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The Coevolution Of Economic And Political Development From Monarchy To Democracy

  • Fali Huang

This paper establishes a simple model of long run economic and political development, which is driven by the inherent technical features of different production factors and the political conflicts among factor owners on how to divide the outputs. The main production factor in economy evolves from land to physical capital and then to human capital, which enables their respective owners (landlords, capitalists, and workers) to gain political power in the same sequence, shaping the political development path from monarchy to oligarchy and ?finally to democracy with full suffrage. When it is too costly for any group of factor owners to repress others, political compromise is reached and economic progress is not blocked; otherwise, the political conflicts may lead to economic stagnation.

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Article provided by Department of Economics, University of Pennsylvania and Osaka University Institute of Social and Economic Research Association in its journal International Economic Review.

Volume (Year): 53 (2012)
Issue (Month): 4 (November)
Pages: 1341-1368

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Handle: RePEc:wly:iecrev:v:53:y:2012:i:4:p:1341-1368
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  1. William Jack & Roger Lagunoff, 2003. "Dynamic Enfranchisement," Public Economics 0306002, EconWPA, revised 01 Jul 2003.
  2. Matthias Doepke & Fabrizio Zilibotti, 2007. "Occupational Choice and the Spirit of Capitalism," SFB 649 Discussion Papers SFB649DP2007-049, Sonderforschungsbereich 649, Humboldt University, Berlin, Germany.
  3. Oded Galor, 2006. "The Demographic Transition," Working Papers 2006-24, Brown University, Department of Economics.
  4. North, Douglass C. & Weingast, Barry R., 1989. "Constitutions and Commitment: The Evolution of Institutions Governing Public Choice in Seventeenth-Century England," The Journal of Economic History, Cambridge University Press, vol. 49(04), pages 803-832, December.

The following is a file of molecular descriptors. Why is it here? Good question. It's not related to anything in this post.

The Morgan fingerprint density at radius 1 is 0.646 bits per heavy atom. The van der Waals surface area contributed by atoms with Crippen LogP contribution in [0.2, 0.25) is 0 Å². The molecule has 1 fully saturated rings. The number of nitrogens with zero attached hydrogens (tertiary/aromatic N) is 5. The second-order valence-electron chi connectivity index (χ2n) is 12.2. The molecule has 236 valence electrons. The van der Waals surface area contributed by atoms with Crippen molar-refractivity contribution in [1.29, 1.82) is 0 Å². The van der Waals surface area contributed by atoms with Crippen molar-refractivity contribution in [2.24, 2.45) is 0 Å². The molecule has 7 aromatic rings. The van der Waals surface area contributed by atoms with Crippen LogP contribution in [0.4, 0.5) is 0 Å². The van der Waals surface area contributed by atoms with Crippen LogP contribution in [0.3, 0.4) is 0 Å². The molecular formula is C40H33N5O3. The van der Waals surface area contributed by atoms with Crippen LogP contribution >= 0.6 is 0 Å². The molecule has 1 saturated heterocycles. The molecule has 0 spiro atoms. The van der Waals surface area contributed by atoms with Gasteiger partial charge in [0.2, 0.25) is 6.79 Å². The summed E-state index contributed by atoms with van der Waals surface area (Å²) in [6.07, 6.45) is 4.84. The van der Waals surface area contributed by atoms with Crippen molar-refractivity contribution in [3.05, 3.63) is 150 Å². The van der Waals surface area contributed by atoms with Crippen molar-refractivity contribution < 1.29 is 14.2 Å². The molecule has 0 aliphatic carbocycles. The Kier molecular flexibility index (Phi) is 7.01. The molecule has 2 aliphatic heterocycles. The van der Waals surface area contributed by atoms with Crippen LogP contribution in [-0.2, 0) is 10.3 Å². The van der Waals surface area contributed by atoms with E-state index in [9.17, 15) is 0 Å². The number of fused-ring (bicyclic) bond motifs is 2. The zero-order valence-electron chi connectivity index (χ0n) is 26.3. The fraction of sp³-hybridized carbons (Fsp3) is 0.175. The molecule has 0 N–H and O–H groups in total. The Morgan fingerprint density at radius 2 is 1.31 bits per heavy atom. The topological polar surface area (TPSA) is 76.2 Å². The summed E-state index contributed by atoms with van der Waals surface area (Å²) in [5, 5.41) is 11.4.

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  6. Galor, Oded & Moav, Omer, 1999. "From Physical to Human Capital Accumulation: Inequality in the Process of Development," CEPR Discussion Papers 2307, C.E.P.R. Discussion Papers.
  7. Oded Galor & Omer Moav & Dietrich Vollrath, 2006. "Inequality in Land Ownership, the Emergence of Human Capital Promoting Institutions, and Great Divergence," Working Papers 2006-14, Brown University, Department of Economics.
  8. Bertocchi, Graziella & Spagat, Michael, 1998. "The Evolution of Modern Educational Systems: Technical Vs. General Education, Distributional Conflict and Growth," CEPR Discussion Papers 1925, C.E.P.R. Discussion Papers.
  9. Galor, Oded, 2004. "From Stagnation to Growth: Unified Growth Theory," CEPR Discussion Papers 4581, C.E.P.R. Discussion Papers.
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  11. Oded Galor & Omar Moav & Dietrich Vollrath, 2006. "Inequality in Land Ownership, the Emergence of Human Capital Promoting Institutions, and the Great Divergence," DEGIT Conference Papers c011_001, DEGIT, Dynamics, Economic Growth, and International Trade.
  12. Lee, Woojin, 2003. "Is democracy more expropriative than dictatorship? Tocquevillian wisdom revisited," Journal of Development Economics, Elsevier, vol. 71(1), pages 155-198, June.
  13. Oded Galor & Omer Moav, 2000. "Das Human Kapital," Working Papers 2000-17, Brown University, Department of Economics.
  14. Neri Salvadori, 2004. "Economic growth and distribution: on the nature and causes of the wealth of nations," Economics Bulletin, AccessEcon, vol. 28(18), pages A0.
  15. repec:cup:cbooks:9780521855266 is not listed on IDEAS
  16. Graziella Bertocchi, 2006. "The Law of Primogeniture and the Transition from Landed Aristocracy to Industrial Democracy," Journal of Economic Growth, Springer, vol. 11(1), pages 43-70, 03.
  17. repec:ebl:ecbull:v:28:y:2004:i:18:p:a0 is not listed on IDEAS
  18. Fishman, Arthur & Simhon, Avi, 2002. " The Division of Labor, Inequality and Growth," Journal of Economic Growth, Springer, vol. 7(2), pages 117-36, June.
  19. Graziella Bertocchi and Michael Spagat, 2001. "The Evolution of Modern Educational Systems," Royal Holloway, University of London: Discussion Papers in Economics 01/4, Department of Economics, Royal Holloway University of London, revised Sep 2001.
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